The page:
Caracas: Venezuela's political crisis has deepened as the government sued to stop the center-right opposition using its new legislative powers to oust President Nicolas Maduro.
The opposition laid claim to a big majority in the National Assembly state legislature which could empower it to force out Maduro. He rejected the assembly as illegal and formed a new hardline leftist cabinet to fight it.
Venezuela's defense minister and armed forces chief, General Vladimir Padrino, weighed into the stand-off yesterday, saying the military were unwavering in their backing for Maduro.
"The president is the highest authority of the state and we reiterate our absolute loyalty and unconditional support for him," said Padrino.
Analysts have warned of the risk of unrest in the streets in the South American oil-producing country stricken by recession, shortages and rampant crime.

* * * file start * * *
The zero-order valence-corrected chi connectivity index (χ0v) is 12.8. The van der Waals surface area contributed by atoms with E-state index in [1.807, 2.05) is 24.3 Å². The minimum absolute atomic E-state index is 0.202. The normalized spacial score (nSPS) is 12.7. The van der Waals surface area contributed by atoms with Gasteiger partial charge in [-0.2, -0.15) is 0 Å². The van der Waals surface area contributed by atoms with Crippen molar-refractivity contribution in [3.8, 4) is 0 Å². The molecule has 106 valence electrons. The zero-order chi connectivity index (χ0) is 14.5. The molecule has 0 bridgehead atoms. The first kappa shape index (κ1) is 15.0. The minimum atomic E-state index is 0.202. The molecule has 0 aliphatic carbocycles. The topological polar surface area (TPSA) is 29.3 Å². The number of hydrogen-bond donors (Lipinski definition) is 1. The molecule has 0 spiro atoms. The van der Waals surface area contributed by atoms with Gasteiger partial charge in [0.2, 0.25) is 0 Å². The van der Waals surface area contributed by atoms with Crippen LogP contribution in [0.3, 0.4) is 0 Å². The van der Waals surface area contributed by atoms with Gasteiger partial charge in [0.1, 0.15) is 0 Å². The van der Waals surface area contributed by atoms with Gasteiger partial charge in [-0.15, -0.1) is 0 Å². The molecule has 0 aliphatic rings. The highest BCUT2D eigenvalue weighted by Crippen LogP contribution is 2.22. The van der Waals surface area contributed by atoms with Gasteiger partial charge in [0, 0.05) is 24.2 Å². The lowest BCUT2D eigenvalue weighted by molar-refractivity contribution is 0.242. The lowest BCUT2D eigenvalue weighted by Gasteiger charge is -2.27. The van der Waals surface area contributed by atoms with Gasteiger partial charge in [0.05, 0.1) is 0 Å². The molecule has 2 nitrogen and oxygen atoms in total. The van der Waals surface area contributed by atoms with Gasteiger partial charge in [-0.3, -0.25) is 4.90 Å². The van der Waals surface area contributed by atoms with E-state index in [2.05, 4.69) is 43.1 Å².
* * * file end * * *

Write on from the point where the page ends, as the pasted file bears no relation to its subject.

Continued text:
The new speaker of the congress, Henry Ramos Allup, said on Twitter that two premises of his Democratic Action party were attacked with explosive devices yesterday, but no one was hurt and no damage reported. He said police were investigating.
Political uncertainty reigned as Maduro's side applied to the Supreme Court to declare null any legislation passed by the opposition-controlled congress.
Maduro supporters claim the opposition's two-thirds majority in the assembly is not legitimate since it swore in three lawmakers whom the court had ordered to be suspended pending allegations of electoral fraud.
"The decisions made in that circus they have set up should be ignored," said pro-government deputy Pedro Carreno at the court yesterday, where he presented the suit. "This is an illegal parliament and therefore its decisions are illegal and null."
He accused the opposition of planning a "coup d'etat" and being in contempt of court. Ramos Allup rejected the charge. "The ones who are in contempt are the ones who have disregarded the public will after the elections," he said.